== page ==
You’re best friends, with plenty of common interests, who are masters at listening to one another and sorting out your differences. Fantastic! You’re still going to need some time to yourself.
No matter how well we get along with someone, having some space to do our own thing and think our own thoughts is critical. Getting that space is more difficult when you share a hotel room or an RV permanently.
We’re fortunate in that our living space consists of two distinct rooms. Even though we’re rarely more than 20 feet apart, we don’t feel like we’re right on top of one another.
In situations with even closer quarters, actively scheduling alone time can help. It doesn’t matter if you’re running errands by yourself or just going out for a walk, getting some regular time apart is important for everyone’s sanity.
Entertain thy self
Alone time doesn’t even need to be completely alone. Shannon and I can sit side by side on the couch and be completely immersed in our own things. For all practical purposes, we’re miles apart. We can do that because we don’t need the other to entertain us.
Oftentimes recently retired couples run into difficulty because they don’t know what to do with themselves. For decades they’ve had someone else structure their day. Suddenly, they find themselves in charge of all those hours and don’t know what to do with them. So they follow their spouse around the house like a lost puppy, annoying the hell out of them in the process.
Before you set out on an extended trip, think about how you’ll entertain yourself during downtime. Take up some solitary hobbies or get an e-reader. Don’t expect your partner to keep you occupied. The only person responsible for your entertainment is you.
Everyone should want the same thing
A common challenge we see, typically among the RVing crowd, is for one partner to be more enthusiastic about the trip than the other. This is natural, but sometimes we get the impression one spouse doesn’t really want to live that lifestyle at all. They were browbeaten into it. In most every case, that is a recipe for failure.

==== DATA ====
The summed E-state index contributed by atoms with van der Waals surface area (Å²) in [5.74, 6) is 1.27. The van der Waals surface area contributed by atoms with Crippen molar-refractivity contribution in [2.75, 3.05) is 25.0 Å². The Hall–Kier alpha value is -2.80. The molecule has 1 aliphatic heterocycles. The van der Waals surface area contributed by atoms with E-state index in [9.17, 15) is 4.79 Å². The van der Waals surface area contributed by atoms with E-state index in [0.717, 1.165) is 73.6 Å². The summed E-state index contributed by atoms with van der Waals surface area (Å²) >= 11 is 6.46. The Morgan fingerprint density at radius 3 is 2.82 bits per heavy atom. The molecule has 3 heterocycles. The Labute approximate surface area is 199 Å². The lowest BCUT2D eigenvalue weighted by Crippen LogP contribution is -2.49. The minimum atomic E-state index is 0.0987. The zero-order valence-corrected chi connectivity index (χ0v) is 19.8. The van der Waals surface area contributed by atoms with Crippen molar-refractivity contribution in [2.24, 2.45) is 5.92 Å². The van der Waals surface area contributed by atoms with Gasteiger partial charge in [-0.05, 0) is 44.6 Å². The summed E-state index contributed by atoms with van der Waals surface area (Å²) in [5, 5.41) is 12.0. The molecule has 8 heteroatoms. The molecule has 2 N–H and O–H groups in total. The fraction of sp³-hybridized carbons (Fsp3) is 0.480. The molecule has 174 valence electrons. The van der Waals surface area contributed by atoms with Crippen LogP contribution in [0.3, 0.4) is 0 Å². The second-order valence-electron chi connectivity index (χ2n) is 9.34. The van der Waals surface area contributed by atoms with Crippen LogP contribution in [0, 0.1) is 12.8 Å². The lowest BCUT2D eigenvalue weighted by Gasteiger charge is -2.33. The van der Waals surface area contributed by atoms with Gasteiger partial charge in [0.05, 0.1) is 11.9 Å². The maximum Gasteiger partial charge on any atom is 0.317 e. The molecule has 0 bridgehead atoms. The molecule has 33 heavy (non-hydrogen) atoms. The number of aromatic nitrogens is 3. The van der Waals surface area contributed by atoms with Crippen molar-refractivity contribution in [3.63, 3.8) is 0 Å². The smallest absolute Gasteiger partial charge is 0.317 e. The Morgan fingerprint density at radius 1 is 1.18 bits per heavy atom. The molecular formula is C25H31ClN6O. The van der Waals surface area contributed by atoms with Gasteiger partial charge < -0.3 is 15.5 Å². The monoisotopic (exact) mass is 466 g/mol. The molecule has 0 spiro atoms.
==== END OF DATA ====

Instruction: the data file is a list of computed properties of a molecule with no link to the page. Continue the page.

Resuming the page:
Although it’s possible for a reluctant partner to discover the joys of fulltime travel once on the road, the odds are long. Traveling fulltime requires many sacrifices. To endure the hardships you really have to value the benefits. If someone doesn’t see the benefits right from the start, they probably never will.
Worse yet, all of those sacrifices can grow into resentment, threatening not only the trip but the relationship as well.
Channel the stress
Traveling is stressful. Often when under stress, we lash out at the people we’re closest to. This is a mistake. Whatever the situation, fighting amongst ourselves always makes it worse.
Instead of looking at our travel partners as someone to carry the blame, it helps to recognize that they’re with us to help shoulder the burden. Whether we’ve missed our bus or are hopelessly lost, two people have twice the resources to set things right.
It helps to remember, too, that the best travel stories center on mishaps. You’ll more fondly remember the times you overcame adversity than the times everything went according to plan. All the better if you did it together, without bickering.